The economic situation we are facing, according to a recent Observer editorial, “is as serious as a war”. The total UK personal debt stands at an eye-watering £1.4 trillion, making Rwanda’s $1.4billion external debt seem like a drop in the ocean, it has however led some analysts here to start calling for a nationwide “credit card amnesty”. Britain’s living standards have already begun falling at a rate faster than any other O.E.C.D (Organisation of Economic Cooperation Development) member states, its GDP per capita of $35,243 (£23, 913) exactly twenty times that of Kenya ($1800) and almost one hundred and twenty times that of Burundi ($300) looks set to reduce significantly.
In East Africa, where our economies, been directly pegged into the international financial system, has meant that we are directly affected by the squeeze in international liquidity. Stock markets in East Africa are already coming under pressure because of the continuing withdrawal of international capital.
According to Professor Njuguna Ndung’u, the governor of Central Bank of Kenya (C.B.K), projections shows that Africa’s real GDP growth rate is expected to decline from 6.2% to 4.6% in 2009, while in East Africa, growth rate is projected to fall from 8.4% in 2008 to 6% this year.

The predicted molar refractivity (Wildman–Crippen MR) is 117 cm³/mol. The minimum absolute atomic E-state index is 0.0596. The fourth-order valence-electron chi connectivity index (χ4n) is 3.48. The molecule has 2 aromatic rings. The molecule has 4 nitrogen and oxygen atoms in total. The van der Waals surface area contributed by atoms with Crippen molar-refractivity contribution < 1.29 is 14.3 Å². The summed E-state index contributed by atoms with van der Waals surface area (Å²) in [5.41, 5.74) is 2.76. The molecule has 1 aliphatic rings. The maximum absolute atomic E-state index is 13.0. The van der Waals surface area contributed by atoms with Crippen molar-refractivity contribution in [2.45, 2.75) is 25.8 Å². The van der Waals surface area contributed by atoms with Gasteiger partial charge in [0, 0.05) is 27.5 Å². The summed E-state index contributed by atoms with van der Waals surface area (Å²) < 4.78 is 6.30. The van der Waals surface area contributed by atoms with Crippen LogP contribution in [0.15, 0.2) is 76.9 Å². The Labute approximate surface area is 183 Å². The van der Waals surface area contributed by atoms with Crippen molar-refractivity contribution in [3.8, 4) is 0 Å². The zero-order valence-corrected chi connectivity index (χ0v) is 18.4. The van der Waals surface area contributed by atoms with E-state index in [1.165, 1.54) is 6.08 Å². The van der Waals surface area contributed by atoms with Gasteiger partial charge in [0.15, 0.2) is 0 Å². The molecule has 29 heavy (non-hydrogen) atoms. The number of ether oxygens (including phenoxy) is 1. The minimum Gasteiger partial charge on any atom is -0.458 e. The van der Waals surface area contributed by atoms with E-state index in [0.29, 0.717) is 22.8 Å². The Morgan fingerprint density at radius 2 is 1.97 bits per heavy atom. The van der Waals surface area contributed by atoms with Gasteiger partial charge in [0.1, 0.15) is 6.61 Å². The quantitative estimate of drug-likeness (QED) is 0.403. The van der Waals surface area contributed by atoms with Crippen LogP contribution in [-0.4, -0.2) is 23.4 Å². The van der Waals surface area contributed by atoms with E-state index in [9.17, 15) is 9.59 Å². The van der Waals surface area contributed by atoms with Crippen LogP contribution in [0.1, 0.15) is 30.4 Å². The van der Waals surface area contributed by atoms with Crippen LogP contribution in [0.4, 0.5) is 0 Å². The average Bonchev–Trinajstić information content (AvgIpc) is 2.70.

Furthermore, the U.N (United Nations) has warned that remittances to Africa, worth $40 billion a year - which is coincidentally the same amount that Africa receives as foreign aid annually - could be an early casualty of the ongoing European and American financial crisis. In Kenya, as is the case in other East African Community member States, remittances have been a powerful anchor for the economy. In 2007 alone, Kenya received U.S 1.3 billion dollars in remittances. But the flow is already slowing down.
The decline in remittances has direct negative effects on household welfare given that, unlike other transfers, these remittances are directly used for covering basic needs such education, health and more importantly food. In August 2008, according to the C.B.K, Kenyans abroad managed to send home 36.5 million dollars compared to 44 million dollars which they had sent in July, a difference of 38 % from what they sent during the same period last year. The drop in remittances, and dollar inflow, says the C.B.K, has affected the Kenyan shilling, which is now trading at a three year low.